Rafting Adventures in the Guatemalan Jungle

The most popular rafting destination in Guatemala, Rio Cahabon, runs 121 remote miles between steep slopes covered in misty cloudforest. The river can be rafted year-round, running clear and blue in dry season and becoming churning and chocolate-colored in rainy season (mid-May to mid-October).

A four-day trip with Maya Expeditions starts with a roughly 200-mile bus journey from Guatemala City to Lanquin in the highlands of Alta Verapaz (one of 22 Guatemalan departments, or states). The final seven miles follow a narrow, unpaved track snaking down slopes that look like something out of Jurassic Park.

RELATED: Find the Top Whitewater Events in The 2015 Adventure Race Calendar

The next day, hit the water on the Rio Lanquin, riding to its confluence with the Rio Cahabon, where you'll navigate some of the river's Class III and IV rapids. Dinner is served and camp pitched on a scenic beach near the village of Tamax. Tents and sleeping pads are provided, but bring your own sleeping bag or sheet and blanket.

Day three continues through more unspoiled scenery and challenging rapids, with stops to swim in quiet pools, explore caves, soak in natural thermal springs, and catch glimpses of toucans, parrots, great blue herons, king fishers, oropendula and other exotic birds. Boats reach the take-out point at Oxec by mid-afternoon, where you'll catch a shuttle back to Lanquin for dinner and overnight.

On day four, the tour visits Semuc Champey before returning to Guatemala City, but you'll want to take extra time at this place. In Queqchi Maya, Semuc Champey means "sacred water" or "where the river hides beneath the earth," depending upon whom you ask. Either makes sense.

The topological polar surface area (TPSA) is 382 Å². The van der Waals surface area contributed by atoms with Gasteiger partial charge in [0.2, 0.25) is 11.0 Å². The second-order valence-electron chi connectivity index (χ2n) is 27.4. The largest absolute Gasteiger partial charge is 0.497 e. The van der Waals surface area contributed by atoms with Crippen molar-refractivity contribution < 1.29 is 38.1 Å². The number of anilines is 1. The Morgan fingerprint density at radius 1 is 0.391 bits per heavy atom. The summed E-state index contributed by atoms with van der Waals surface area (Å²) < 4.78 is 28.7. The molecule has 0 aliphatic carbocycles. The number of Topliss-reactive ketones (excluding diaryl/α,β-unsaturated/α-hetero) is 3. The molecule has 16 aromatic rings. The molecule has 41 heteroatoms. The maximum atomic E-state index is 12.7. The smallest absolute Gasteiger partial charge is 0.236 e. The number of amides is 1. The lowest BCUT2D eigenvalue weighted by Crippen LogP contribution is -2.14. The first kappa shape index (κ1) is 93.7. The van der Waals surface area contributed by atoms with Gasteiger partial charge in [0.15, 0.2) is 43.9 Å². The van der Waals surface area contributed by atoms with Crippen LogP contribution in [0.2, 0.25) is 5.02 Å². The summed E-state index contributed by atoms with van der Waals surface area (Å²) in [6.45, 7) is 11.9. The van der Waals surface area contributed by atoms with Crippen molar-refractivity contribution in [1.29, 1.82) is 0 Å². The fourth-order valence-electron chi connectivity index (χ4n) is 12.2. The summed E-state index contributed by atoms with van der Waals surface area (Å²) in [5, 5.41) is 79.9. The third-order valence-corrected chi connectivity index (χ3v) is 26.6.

From Lanquin, we rode in the muddy bed of a pickup truck with bad shocks down 5.5 miles of road even worse than the one to Lanquin. Springs and streams flow from the jungle into a stairway of pools with unreal hues of blue and green, which cascade from one end to the other of a 1,000-foot-long limestone bridge above the Rio Cahabon. Above the pools, the river abruptly plunges into a hole in the Earth, running unseen below the pools to roar back above ground past the last one.

There are several lodging options near the park and buses from Lanquin back to Guatemala City, to Flores for Tikal access, to Rio Dulce and Lago Izabal, or to the Caribbean coast. Utopia Eco-hotel, about a 30-minute pickup-bed ride from Semuc Champey, overlooks the Cahabon. Bunks, cabanas with shared bathroom and shower, or cabins with private bathrooms. Three meals a day are served family style for an additional charge, full bar. You can book buses here. Day trips on the Rio Cahabon also are available from GuateRafting, a community-run outfitter in Coban, and from Aventura Grande in Languin, which includes an authentic lunch with the Queqchi.